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Winter gardening tips: Rethink that rock salt and remember the birds

A black-capped chickadee lands with a load of food at it's new home in Lawrence, Kansas, Thursday, May 1, 2014. The chickadee nest for 12-14 days and will hide seeds and other food items to eat later. (AP Photo/Orlin Wagner)

Meet Mike later this month!

Mike will appear on Saturday, Feb. 23 and Sunday, Feb. 24 at the Capital Home & Remodel Show at the Dulles Expo Canter in Chantilly, Virginia.

That’s not the last ice we’ll see this season!

OK — the polar vortex has spun off to threaten others, but some of its remnants may remain to threaten our plants. Especially if you chose to ignore my repeated suggestions to have ice-melting calcium chloride on hand and used cheap rock salt on your ice instead.

Didn’t work, did it? That’s because temperatures got too low for salt, but not for calcium chloride to work. So, go out and get some alternative de-icer now, before the next icy event approaches.

And, if you did salt — or the local road crews got salt on your lawn and landscape — take advantage of the current balmy weather to wet down the areas closest to your roads and walkways with plain water to dilute the plant-killing NACL.

Feed the birds, just not with Bond Bread!

Did you follow my advice to set up suet feeders around your home to benefit overwintering birds?

If the answer is yes, you just got treated to an amazing display of chickadees, wrens, nuthatch, flickers, red-breasted woodpeckers and yellow-bellied sapsuckers.

But, don’t stop now: Our overwintering birds still need the high levels of fat and protein that only suet feeders can provide. And suet feeders don’t attract rats, mice, deer and Evil Squirrels the way seed feeders do.

The biggest “don’t” is tossing stale bread outside. Sure, the birds will eat it, but then they’re all filled up — with none of the nutrition they need to survive. Not feeding is better than bread feeding.

A trio of tantalizing catalogs of seed for spring

  • Territorial Seeds is as old-school as it gets. Dating back to 1979 — when, appropriately, a peanut farmer was president — they currently maintain a 75-acre certified organic research, trial and seed production farm in the Cascade Mountain Range. They grow some of their plants in a “select maintenance breeding program” designed to reproduce the growing conditions of yore, and thus produce the sturdiest, most natural-looking and best-tasting fruits and veggies. Flowers, too. They carry everything from artichokes — including a purple variety from Italy — to 12 pages of tomatoes, plus flowers, herbs and nifty tools. (I want a water breaker!) See it all or request a catalog at www.territorialseed.com.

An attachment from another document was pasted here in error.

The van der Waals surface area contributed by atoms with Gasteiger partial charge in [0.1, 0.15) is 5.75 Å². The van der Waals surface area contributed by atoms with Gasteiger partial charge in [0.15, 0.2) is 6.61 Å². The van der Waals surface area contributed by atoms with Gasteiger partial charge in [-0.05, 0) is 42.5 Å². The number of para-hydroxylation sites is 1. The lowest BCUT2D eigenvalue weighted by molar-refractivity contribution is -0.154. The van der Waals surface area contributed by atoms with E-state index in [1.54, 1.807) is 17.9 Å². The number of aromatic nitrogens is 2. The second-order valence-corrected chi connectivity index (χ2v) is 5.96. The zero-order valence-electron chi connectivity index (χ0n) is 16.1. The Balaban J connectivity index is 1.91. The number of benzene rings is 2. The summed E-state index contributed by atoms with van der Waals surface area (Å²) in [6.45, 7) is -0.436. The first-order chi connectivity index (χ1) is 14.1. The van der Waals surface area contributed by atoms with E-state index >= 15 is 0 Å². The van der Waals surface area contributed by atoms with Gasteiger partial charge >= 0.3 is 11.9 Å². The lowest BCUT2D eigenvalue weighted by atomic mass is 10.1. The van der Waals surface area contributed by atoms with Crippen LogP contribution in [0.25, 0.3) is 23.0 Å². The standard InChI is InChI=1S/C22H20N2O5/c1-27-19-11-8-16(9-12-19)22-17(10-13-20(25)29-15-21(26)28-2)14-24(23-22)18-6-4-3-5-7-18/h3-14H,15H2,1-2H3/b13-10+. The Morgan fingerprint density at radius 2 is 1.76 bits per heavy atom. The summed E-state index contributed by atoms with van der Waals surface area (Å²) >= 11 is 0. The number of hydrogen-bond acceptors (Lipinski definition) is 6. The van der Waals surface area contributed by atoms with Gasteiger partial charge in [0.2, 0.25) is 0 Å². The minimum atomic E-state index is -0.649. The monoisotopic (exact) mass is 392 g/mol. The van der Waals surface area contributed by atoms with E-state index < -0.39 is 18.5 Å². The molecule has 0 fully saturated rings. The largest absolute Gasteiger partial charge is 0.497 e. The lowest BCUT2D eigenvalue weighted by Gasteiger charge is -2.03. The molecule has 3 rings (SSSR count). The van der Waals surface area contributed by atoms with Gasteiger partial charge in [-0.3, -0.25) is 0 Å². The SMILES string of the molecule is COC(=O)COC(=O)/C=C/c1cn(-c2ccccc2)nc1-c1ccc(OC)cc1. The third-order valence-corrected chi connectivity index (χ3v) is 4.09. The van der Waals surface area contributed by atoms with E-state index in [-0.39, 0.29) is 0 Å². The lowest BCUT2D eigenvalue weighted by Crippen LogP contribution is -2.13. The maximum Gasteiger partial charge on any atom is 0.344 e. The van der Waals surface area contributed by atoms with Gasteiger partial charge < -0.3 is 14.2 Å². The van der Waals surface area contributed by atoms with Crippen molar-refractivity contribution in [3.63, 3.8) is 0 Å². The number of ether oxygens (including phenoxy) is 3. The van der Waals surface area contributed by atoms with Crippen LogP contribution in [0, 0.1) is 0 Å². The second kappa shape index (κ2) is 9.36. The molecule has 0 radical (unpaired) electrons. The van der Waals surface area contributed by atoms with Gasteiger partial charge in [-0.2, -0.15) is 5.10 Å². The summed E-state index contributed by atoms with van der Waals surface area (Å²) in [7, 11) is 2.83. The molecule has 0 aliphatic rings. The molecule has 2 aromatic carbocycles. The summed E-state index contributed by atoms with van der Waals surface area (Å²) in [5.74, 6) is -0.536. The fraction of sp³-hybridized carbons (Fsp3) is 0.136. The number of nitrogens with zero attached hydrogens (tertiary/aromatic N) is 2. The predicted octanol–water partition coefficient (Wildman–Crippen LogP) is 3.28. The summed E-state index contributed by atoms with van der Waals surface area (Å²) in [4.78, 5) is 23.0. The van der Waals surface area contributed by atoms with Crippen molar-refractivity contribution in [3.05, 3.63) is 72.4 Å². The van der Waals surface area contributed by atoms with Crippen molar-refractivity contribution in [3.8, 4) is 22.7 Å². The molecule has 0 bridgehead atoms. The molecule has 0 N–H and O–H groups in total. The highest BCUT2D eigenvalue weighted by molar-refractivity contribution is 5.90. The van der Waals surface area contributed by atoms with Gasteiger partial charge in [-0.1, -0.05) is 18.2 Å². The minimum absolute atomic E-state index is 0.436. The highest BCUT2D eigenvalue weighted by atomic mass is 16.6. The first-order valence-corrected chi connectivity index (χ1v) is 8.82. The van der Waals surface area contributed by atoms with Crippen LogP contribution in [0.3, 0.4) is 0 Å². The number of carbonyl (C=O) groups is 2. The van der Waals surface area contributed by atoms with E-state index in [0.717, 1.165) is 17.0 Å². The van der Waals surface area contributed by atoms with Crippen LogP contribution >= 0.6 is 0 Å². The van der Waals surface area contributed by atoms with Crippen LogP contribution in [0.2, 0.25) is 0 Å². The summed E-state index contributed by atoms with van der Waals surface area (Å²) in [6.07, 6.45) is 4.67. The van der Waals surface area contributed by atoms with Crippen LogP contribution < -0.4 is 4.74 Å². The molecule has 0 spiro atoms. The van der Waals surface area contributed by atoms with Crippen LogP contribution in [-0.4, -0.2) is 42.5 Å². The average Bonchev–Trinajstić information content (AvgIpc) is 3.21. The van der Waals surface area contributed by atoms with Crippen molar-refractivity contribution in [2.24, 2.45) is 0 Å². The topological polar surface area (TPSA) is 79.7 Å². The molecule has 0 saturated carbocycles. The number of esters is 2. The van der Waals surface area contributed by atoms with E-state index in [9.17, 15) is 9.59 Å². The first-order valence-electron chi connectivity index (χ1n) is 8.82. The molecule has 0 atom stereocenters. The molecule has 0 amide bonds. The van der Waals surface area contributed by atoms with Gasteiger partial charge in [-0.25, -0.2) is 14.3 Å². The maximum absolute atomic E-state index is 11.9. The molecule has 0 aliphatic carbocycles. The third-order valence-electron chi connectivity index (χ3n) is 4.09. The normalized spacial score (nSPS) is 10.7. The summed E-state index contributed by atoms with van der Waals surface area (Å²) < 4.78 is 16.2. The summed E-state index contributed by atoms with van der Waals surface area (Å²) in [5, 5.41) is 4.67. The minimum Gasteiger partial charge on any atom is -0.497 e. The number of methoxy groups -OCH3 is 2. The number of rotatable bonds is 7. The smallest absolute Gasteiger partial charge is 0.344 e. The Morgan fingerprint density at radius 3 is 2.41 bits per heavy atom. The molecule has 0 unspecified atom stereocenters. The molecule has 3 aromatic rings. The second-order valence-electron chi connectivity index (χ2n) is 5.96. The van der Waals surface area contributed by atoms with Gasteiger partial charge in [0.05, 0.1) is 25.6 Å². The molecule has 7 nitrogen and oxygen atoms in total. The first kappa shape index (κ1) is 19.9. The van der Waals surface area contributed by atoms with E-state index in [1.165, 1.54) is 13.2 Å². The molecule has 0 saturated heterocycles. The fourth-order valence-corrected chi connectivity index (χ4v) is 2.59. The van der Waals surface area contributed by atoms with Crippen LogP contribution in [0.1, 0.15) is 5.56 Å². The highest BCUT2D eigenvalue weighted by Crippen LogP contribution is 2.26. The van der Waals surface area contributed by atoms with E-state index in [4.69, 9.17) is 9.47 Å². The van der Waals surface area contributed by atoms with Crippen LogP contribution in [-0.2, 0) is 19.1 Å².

• The opening line in the new Gardens Alive catalog is “research tells us that people feel happier when they’re connected to nature,” and they then proceed to help us realize that goal with seeds and resources for a natural, healthy chemical-free lawn, specific fertilizers for each type of plant (not just a buncha numbers on bags), and raised bed kits so easy I could assemble them. (And I barely have opposable thumbs!) Plus, a wide array of fruits and veggies, available as seeds or live plants, including the Iron Lady — a hybrid tomato that’s proven to be resistant to the dreadest of diseases, namely early blight, late blight and Septoria leaf spot. See it all or request a free catalog at www.gardensalive.com.
  • Years ago, I remember walking past a vintage clothing and furniture store with a great sign in the window that read, “New Today: Nothing!” Of course that wasn’t true for that store, and it certainly isn’t true of the catalog from Gurney’s Seed and Nursery Company. They’ve been around for over a century, but always keep up with the times with new introductions such as the RazzMatazz seedless grape. Perfect for the warmer parts of our area, the grapes taste like raspberry candy (I was privileged to taste a few recently) and the plants set ripe fruit clusters all summer long! Of course, Gurney’s also has everything you need to grow tomatoes, potatoes, peppers, pole beans, bush beans, apples, peaches, pumpkins and more. See it all or request a free catalog at www.gurneys.com.

Mike McGrath was editor-in-chief of ORGANIC GARDENING magazine from 1990 through 1997. He has been the host of the nationally syndicated public radio show “You Bet Your Garden” since 1998 and WTOP Garden Editor since 1999. Send him your garden or pest control questions at MikeMcG@PTD.net.

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